I gave up on trying to give them the idea to use the recent union backing to find companies willing to donate a couple port-o-potties to clean the area up a bit, and they didn't get a port-o-potty until about a month later. I decided to take pictures and wander and listen. The things I saw were as follows: Dirty (as in worked all day in the garden) people sleeping just about anywhere they could, garbage everywhere- or at least it looked like garbage to me, meaningful signs surrounded by signs that were either unrealistic, made no sense, or missed the general idea of it all- like the well photographed "MORE SEX, LESS DRUMS". I saw people who were trying to be fighting for a cause but were more so fighting with each other, arguing beliefs and strategies. I saw separation in a movement that was supposed to be bringing people together against a cause. I saw a lot of Children too, and honestly while its not my place to say or decide, should NOT have been there. The only thing that impressed me was the kitchen, which was not something that should have been perfected before the core ideas and strategies of the movement, but it was.

I was sad, I had believed in this movement. I had seen it, and my opinion of it all had changed. The 99% percent at OWS say they don't trust the 1%, but honestly they gave me no reason why I should trust them, the 99% that were there disappointed me. I had spent the whole day waiting to have a intelligent discussion about the movement, and it did not happen. Instead I got this conversation:

Random Guy: Do you have an extra smoke?
Me: Sure. (hands cigarette)
Guy: So why are you here?
Me: I'm just checking out the movement and the ideas behind it. How about you?
Guy: I'm here to listen to people man.
Me: Heard anything worth sharing?
Guy: The food's pretty good, and the highest pain pill you can get at the Doc is Ibprofen 600.
Guy: My name's Casper. What's yours?
Me: Haley. Casper.. as in the friendly ghost?
Casper: No, the guy from Kids.
Me: *In my head: Wait this guys is way older then the movie Kids* Oh.... is that so... (backing away slowly)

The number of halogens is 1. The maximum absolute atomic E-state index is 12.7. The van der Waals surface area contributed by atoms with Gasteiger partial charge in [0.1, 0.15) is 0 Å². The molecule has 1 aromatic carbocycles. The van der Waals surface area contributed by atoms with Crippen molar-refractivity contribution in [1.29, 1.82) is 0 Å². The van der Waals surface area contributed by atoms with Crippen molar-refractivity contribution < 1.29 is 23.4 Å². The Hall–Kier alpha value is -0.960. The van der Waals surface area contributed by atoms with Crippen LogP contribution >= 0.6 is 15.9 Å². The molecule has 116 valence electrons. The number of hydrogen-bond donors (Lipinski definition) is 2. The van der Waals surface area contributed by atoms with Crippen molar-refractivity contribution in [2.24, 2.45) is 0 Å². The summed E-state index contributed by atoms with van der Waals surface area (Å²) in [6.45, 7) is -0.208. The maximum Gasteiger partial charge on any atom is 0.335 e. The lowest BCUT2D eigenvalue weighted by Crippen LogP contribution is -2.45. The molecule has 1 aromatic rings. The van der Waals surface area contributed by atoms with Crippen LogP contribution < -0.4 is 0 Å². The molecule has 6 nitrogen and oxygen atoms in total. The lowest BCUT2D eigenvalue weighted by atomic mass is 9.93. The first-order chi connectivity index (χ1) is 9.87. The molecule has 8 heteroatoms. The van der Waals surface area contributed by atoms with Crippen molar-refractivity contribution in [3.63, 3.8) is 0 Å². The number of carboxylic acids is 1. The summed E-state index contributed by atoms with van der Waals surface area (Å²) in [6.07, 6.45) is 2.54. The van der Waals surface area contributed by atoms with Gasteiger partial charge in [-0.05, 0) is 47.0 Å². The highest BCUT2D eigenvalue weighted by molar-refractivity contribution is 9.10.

Casper: Yea they were a bunch of f*cked up people, naming me after a rapist and all.
Me: Alright! Nice chatting with you, I gotta find a bathroom.

This guy WANTED to be known as the rapist from Kids, and that was the only person willing to have a conversation with me about this movement. That OWS.. was the face of your movement for me, A mid 30's rapist wannabe in a dirty fendora. Sigh.

Nowadays, it is very hard for me to think of this movement without thinking about the people in the movement. I didn't meet one person who incented any kind of hope or belief in this movement for me, and come to think of it the people that have, aren't directly involved with the OWS camp. Maybe they were doomed from the beginning, they wanted to be different.. and they may fail because of it.

OWS can't possibly think that the 1% is just going to say "Okay, you're right and we're wrong. So here's the money we took.", and they can't possible think that the money is just going to arrive at their door is a nice little package with the American Dream of being rich and powerful. But I really think they do, and to be honest- I kinda agree with Herman Cain (GOD HELP ME) on this.. "GO OUT AND GET A JOB." Because OWS will probably not succeed, and a guy with a super-sized check will not be appearing at your door.

A Single Mom without a College Degree who has no problem finding a J-O-B.